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J Trop Pediatr. 2014 Jun;60(3):179-88. doi: 10.1093/tropej/fmt104. Epub 2014 Jan 6.

Growth among HIV-infected children receiving antiretroviral therapy in Dar es Salaam, Tanzania.

Author information

1
Management and Development for Health (MDH), Dar es Salaam, Tanzania rmwiru@gmail.com.
2
Department of Biostatistics, Harvard School of Public Health, Boston, Massachusetts 02115, USADepartment of Epidemiology, Harvard School of Public Health, Boston, Massachusetts 02115, USA.
3
Department of Nutrition, Harvard School of Public Health, Boston, Massachusetts 02115, USACenter for Nutrition, Division of GI/Nutrition, Boston Children's Hospital, Boston, Massachusetts 02115, USA.
4
Department of Epidemiology, Harvard School of Public Health, Boston, Massachusetts 02115, USA.
5
Ministry of Health and Social Welfare, Dar es Salaam, Tanzania.
6
Management and Development for Health (MDH), Dar es Salaam, TanzaniaDepartment of Nutrition, Harvard School of Public Health, Boston, Massachusetts 02115, USA.
7
Department of Pediatrics and Child Health, Muhimbili University of Health and Allied Sciences, Dar es Salaam, Tanzania.
8
Department of Epidemiology, Harvard School of Public Health, Boston, Massachusetts 02115, USADepartment of Nutrition, Harvard School of Public Health, Boston, Massachusetts 02115, USADepartment of Global Health and Population, Harvard School of Public Health, Boston, Massachusetts 02115, USA.

Abstract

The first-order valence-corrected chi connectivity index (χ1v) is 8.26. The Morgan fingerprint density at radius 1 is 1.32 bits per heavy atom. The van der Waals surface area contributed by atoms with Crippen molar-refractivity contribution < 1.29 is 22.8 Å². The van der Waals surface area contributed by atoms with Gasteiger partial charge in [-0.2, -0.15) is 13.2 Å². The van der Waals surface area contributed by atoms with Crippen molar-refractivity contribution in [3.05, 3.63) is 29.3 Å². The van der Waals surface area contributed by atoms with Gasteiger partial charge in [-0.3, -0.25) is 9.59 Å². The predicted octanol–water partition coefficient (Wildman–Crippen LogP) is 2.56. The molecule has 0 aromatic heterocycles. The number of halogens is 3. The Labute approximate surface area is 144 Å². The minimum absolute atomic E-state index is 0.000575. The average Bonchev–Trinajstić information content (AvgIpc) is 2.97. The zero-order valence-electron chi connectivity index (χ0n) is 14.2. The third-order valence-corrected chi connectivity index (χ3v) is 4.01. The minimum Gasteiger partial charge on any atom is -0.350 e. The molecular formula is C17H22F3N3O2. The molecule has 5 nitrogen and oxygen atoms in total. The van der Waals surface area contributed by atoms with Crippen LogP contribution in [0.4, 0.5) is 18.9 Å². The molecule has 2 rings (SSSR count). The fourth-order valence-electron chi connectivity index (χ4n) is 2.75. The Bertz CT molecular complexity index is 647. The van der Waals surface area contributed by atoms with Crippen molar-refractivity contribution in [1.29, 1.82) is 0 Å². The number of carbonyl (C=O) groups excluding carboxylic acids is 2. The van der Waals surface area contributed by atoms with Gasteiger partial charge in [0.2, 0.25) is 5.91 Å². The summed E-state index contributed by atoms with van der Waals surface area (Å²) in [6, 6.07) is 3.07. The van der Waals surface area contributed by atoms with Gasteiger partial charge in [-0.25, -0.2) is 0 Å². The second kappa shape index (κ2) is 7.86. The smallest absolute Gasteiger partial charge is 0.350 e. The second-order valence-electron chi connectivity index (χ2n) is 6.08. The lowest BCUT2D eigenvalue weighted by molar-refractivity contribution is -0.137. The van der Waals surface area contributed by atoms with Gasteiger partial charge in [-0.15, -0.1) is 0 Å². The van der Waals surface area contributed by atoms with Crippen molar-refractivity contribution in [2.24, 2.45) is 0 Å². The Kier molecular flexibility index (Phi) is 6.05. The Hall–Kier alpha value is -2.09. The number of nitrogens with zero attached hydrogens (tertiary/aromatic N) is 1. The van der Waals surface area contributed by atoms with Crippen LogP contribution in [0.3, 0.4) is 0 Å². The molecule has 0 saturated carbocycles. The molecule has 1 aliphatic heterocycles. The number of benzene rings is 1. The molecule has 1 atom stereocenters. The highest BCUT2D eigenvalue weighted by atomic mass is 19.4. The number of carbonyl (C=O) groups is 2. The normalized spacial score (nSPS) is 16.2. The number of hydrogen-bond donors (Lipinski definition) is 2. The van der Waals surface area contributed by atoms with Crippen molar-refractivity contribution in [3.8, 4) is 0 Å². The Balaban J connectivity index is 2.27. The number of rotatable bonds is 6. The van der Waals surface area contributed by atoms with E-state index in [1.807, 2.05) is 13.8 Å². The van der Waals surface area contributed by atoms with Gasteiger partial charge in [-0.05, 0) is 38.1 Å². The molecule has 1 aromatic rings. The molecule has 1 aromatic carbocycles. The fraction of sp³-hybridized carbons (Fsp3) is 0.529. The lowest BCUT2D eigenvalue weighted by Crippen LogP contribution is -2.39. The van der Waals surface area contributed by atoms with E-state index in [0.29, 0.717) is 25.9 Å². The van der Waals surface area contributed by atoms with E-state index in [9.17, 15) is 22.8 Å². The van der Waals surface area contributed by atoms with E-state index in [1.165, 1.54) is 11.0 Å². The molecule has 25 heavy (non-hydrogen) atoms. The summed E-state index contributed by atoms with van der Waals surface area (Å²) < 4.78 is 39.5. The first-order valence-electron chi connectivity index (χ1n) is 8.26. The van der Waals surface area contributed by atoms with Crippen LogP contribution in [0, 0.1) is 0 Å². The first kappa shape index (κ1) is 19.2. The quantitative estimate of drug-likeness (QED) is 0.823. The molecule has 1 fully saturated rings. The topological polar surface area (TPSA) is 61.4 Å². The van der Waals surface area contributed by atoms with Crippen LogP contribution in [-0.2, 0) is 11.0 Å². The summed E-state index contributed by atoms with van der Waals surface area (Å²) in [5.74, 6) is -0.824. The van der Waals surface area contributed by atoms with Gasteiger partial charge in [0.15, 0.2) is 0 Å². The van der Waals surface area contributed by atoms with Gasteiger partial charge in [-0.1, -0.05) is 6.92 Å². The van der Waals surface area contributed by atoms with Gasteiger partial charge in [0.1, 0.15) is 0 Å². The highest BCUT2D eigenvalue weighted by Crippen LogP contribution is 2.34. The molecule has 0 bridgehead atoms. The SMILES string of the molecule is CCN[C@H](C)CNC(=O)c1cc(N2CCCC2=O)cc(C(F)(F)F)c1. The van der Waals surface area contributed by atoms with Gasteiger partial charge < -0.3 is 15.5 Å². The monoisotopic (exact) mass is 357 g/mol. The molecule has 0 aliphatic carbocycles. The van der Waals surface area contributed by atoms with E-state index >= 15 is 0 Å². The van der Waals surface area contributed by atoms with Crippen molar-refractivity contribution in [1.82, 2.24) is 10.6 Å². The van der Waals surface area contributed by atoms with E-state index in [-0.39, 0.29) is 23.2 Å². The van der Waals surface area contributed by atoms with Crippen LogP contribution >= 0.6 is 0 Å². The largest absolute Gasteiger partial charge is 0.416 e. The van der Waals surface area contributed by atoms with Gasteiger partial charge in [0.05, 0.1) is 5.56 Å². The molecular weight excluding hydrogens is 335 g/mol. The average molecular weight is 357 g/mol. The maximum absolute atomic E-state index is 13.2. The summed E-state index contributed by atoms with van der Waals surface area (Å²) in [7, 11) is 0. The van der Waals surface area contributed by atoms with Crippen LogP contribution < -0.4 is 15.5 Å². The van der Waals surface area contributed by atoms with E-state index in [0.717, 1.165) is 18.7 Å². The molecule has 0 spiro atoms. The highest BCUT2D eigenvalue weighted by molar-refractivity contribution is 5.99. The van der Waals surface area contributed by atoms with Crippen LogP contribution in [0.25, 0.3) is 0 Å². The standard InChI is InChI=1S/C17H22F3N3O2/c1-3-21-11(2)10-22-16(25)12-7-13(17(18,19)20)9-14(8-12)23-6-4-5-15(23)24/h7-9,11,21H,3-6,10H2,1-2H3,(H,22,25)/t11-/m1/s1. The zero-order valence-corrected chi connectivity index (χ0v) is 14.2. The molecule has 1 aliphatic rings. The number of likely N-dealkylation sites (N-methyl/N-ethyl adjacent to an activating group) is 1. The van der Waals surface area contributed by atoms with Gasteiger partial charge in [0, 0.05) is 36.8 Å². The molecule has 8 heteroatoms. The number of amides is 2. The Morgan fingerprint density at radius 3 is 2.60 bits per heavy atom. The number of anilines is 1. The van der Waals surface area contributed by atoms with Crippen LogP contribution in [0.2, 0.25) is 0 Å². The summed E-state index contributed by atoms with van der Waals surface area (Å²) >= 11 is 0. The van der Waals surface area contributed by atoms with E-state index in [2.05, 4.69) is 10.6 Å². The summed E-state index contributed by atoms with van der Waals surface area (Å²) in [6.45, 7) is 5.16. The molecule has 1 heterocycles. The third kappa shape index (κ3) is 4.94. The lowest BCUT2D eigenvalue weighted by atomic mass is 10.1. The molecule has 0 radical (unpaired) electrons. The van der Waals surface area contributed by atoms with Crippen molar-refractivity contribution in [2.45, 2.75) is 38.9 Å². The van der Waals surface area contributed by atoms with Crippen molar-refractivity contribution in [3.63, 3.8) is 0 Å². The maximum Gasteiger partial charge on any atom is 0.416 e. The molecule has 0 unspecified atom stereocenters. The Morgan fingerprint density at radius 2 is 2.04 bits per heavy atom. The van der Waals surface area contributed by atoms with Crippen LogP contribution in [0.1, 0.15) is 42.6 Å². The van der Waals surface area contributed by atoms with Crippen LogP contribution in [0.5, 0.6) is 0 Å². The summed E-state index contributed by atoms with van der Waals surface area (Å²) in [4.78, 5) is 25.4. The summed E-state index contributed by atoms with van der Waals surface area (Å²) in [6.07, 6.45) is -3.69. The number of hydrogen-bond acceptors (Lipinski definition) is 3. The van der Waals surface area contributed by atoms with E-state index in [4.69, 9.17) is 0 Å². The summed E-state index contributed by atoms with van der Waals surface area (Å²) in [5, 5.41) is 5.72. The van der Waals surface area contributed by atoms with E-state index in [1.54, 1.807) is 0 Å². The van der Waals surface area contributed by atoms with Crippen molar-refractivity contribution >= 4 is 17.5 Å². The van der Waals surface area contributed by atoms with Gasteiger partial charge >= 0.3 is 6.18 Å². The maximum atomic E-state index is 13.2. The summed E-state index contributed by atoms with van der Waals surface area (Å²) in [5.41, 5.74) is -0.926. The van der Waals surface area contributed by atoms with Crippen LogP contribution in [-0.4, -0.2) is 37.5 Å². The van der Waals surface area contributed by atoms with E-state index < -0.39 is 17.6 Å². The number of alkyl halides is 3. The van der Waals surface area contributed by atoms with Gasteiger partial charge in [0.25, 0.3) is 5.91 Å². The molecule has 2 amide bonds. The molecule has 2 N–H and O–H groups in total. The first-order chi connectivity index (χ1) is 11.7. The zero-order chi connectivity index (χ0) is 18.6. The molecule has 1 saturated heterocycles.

We assembled a prospective cohort of 3144 human immunodeficiency virus (HIV) infected children aged <15 years initiating antiretroviral therapy (ART) in Dar es Salaam, Tanzania. The prospective relationships of baseline covariates with growth were examined using linear regression models. ART led to improvement in mean weight-for-age (WAZ), height/length-for-age (HAZ) and weight-for-length or body mass index (WLZ/BMIZ) scores. However, normal HAZ values were not attained over an average follow-up of 17.2 months. After 6 months of ART, underweight (P < 0.001), low CD4 count or percent (P < 0.001), stavudine containing regimens (P = 0.05) and advanced WHO disease stage (P < 0.001) at ART initiation were associated with better WAZ scores. Age >5 years on the other hand was associated with less increase in WAZ score after 6 months of ART (P < 0.001). These findings suggest that although ART improved the growth of the HIV-infected children in Tanzania, adjunct nutritional interventions may be needed to ensure that the growth of these children is optimized to the greatest extent possible.

PMID:
24393831
PMCID:
PMC4040821
DOI:
10.1093/tropej/fmt104
[Indexed for MEDLINE]
Free PMC Article

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